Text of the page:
The Latin American Immigrant's Identity Seen Through the U.S. Healthcare System and Legal Process

Alyssa Reese

A preview of the full poster available below.

A preview of the full poster available below.

Undergraduate Student Project


Have you heard of any recent changes in immigration policies pertaining to Latin American immigrants?

My name is Alyssa Reese and I'm a pre-med Biomedical Sciences and Legal Studies major here at UB.  Last fall, I conducted research in the Department of Romance Languages and Literatures with the help of my mentor Dr. Colleen Culleton.  My project focused on three things.  Firstly, it explains the medicalization of legal policies targeted toward Latin American immigrants in the US from a historical perspective.  Secondly, it communicates a constant trend of prejudice and discrimination present within these legal and healthcare policies pertaining to Latin American immigrants.  Lastly, it describes the influence of these policies on the well-being of Latin American immigrants in the context of social determinants of health with an emphasis on psychological condition.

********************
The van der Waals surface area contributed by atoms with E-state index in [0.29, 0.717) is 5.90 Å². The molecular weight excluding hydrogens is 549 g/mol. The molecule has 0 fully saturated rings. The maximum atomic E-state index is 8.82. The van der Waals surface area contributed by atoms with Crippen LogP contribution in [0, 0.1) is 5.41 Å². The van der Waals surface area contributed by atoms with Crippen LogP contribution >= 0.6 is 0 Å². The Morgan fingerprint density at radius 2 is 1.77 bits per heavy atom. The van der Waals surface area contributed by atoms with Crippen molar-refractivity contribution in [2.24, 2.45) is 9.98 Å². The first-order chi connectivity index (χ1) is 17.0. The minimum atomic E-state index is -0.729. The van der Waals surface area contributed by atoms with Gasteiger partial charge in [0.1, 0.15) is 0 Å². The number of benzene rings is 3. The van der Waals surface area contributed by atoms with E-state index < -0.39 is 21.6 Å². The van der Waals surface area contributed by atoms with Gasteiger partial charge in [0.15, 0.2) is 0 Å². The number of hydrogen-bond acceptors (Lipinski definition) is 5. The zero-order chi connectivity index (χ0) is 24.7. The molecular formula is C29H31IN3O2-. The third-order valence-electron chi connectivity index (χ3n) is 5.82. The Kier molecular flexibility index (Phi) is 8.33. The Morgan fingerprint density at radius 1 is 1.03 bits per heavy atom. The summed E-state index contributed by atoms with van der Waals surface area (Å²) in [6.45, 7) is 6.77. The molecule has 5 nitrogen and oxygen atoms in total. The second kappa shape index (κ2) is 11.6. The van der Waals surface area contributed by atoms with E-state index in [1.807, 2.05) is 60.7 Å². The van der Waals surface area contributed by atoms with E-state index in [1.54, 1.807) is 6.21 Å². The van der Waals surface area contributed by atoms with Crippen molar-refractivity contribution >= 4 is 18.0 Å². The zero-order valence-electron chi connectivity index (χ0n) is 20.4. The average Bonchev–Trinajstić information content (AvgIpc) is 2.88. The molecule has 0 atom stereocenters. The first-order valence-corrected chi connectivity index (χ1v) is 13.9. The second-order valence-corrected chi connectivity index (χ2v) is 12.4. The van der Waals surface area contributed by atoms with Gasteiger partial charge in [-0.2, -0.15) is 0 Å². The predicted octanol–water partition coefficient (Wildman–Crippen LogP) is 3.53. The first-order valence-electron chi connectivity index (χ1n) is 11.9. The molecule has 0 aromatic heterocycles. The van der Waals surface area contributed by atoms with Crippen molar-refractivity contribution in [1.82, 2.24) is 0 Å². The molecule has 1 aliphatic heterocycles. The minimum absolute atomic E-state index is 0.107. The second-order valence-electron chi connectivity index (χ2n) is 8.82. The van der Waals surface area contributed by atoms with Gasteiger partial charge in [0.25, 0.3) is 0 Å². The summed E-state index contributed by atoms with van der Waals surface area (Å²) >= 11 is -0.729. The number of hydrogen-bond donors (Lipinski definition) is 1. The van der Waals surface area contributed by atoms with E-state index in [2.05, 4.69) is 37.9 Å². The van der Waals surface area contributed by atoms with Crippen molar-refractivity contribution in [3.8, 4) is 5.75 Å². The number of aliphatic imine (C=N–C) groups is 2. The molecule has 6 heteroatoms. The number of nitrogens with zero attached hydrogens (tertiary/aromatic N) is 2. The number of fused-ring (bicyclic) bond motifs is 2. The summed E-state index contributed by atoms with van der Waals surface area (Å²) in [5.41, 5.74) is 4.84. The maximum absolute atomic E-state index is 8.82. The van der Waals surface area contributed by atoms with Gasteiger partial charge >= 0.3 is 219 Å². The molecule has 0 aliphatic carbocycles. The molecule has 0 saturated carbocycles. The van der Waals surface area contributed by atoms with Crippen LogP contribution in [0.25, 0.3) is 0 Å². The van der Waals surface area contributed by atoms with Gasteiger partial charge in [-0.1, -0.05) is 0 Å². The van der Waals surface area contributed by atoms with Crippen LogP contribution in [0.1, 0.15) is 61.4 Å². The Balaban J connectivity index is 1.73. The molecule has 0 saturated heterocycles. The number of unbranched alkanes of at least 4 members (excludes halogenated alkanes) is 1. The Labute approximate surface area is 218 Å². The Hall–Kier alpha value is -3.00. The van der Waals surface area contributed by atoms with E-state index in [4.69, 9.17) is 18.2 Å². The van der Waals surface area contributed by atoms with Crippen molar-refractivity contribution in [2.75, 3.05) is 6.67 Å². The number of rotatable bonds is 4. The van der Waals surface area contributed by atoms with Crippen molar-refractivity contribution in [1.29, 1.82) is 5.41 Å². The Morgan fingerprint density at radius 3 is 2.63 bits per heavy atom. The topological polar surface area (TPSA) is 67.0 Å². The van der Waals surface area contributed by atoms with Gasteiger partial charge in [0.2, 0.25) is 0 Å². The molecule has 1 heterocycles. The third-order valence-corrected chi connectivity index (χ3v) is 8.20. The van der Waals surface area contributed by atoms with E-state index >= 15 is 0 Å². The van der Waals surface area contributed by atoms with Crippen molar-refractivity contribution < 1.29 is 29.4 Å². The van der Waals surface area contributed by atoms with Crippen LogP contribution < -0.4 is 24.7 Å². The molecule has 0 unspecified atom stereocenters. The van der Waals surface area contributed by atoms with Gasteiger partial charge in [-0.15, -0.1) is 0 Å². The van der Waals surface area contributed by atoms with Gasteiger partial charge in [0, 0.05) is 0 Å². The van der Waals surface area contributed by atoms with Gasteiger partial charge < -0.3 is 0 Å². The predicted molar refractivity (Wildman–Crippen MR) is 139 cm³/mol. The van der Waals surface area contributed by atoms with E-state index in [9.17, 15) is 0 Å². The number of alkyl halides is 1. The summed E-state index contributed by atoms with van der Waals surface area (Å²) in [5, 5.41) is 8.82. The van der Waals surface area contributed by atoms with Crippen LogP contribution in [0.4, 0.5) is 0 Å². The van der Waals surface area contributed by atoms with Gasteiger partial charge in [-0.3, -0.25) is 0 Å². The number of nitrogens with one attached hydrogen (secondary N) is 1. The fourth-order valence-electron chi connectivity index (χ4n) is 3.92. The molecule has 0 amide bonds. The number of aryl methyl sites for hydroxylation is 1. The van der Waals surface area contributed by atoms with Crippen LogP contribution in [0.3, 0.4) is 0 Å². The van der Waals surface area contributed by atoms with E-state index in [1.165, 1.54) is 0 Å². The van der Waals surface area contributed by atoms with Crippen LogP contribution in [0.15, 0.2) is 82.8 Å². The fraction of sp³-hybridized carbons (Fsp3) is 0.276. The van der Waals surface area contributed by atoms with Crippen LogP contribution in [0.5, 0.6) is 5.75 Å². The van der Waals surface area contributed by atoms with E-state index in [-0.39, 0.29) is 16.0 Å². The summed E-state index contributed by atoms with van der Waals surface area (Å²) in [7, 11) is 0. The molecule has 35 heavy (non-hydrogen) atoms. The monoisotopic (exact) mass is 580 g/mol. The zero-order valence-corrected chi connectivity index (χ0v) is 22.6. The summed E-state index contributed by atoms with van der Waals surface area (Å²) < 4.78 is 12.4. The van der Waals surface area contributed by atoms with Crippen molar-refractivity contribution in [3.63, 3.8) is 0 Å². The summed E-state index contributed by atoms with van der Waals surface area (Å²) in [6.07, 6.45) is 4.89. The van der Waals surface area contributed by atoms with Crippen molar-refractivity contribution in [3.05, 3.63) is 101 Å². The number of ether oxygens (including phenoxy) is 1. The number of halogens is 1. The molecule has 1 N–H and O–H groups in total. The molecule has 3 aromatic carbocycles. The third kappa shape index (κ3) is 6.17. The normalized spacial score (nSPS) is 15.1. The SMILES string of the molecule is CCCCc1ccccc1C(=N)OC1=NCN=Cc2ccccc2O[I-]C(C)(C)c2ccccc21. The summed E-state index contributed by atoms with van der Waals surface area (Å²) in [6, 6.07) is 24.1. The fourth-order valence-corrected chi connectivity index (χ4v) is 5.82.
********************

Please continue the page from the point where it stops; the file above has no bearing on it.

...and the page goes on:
Overall, the goal of the project was to look at how, historically and presently, the identity of the Latin American immigrant is shaped by the US healthcare system and legal process.


Throughout the last approximately 150 years, the United States' policy pertaining to immigration has evolved.  Since the US began placing greater restrictions on immigration in the late 19th century, there has been a constant emergence of new policies that have altered the legal and healthcare rights of Latin American immigrants.  This project seeks to synthesize studies from the current literature in order to ascertain the factors that have influenced the creation of health and legal policy associated with Latin American immigration to the US.  In doing so, I will divulge the major motivators of prejudice and discrimination, and a pattern of fear-induced policies will become apparent.  The consequences of these motivators being embedded within US policy will be explained in terms of the physical and emotional well-being of the Latin American immigrant.

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